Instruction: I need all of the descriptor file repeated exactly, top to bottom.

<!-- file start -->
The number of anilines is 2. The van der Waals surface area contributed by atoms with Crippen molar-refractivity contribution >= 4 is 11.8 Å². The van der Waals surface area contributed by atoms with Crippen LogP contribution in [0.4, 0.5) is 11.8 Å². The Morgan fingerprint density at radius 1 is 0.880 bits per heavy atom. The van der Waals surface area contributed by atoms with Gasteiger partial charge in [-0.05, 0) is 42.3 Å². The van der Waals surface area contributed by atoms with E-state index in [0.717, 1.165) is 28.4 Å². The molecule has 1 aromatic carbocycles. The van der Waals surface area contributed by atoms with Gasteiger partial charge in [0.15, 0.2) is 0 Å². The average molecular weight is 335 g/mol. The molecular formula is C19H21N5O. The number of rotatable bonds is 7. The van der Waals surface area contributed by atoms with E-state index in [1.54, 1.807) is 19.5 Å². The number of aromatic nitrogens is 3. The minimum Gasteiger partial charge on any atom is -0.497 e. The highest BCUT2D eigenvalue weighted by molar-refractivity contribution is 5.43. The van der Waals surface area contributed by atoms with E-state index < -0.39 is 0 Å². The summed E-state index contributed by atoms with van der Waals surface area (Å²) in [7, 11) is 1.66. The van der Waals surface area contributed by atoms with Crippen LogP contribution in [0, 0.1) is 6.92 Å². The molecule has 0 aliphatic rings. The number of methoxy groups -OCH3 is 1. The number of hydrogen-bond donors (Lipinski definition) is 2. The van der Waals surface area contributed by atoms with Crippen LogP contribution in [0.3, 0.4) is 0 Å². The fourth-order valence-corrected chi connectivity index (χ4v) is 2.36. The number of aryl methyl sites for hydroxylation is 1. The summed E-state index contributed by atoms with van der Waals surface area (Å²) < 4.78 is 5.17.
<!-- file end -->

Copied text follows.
The number of anilines is 2. The van der Waals surface area contributed by atoms with Crippen molar-refractivity contribution >= 4 is 11.8 Å². The van der Waals surface area contributed by atoms with Crippen LogP contribution in [0.4, 0.5) is 11.8 Å². The Morgan fingerprint density at radius 1 is 0.880 bits per heavy atom. The van der Waals surface area contributed by atoms with Gasteiger partial charge in [-0.05, 0) is 42.3 Å². The van der Waals surface area contributed by atoms with E-state index in [0.717, 1.165) is 28.4 Å². The molecule has 1 aromatic carbocycles. The van der Waals surface area contributed by atoms with Gasteiger partial charge in [0.15, 0.2) is 0 Å². The average molecular weight is 335 g/mol. The molecular formula is C19H21N5O. The number of rotatable bonds is 7. The van der Waals surface area contributed by atoms with E-state index in [1.54, 1.807) is 19.5 Å². The number of aromatic nitrogens is 3. The minimum Gasteiger partial charge on any atom is -0.497 e. The highest BCUT2D eigenvalue weighted by molar-refractivity contribution is 5.43. The van der Waals surface area contributed by atoms with E-state index < -0.39 is 0 Å². The summed E-state index contributed by atoms with van der Waals surface area (Å²) in [7, 11) is 1.66. The van der Waals surface area contributed by atoms with Crippen LogP contribution in [0, 0.1) is 6.92 Å². The molecule has 0 aliphatic rings. The number of methoxy groups -OCH3 is 1. The number of hydrogen-bond donors (Lipinski definition) is 2. The van der Waals surface area contributed by atoms with Crippen LogP contribution in [0.3, 0.4) is 0 Å². The fourth-order valence-corrected chi connectivity index (χ4v) is 2.36. The number of aryl methyl sites for hydroxylation is 1. The summed E-state index contributed by atoms with van der Waals surface area (Å²) < 4.78 is 5.17.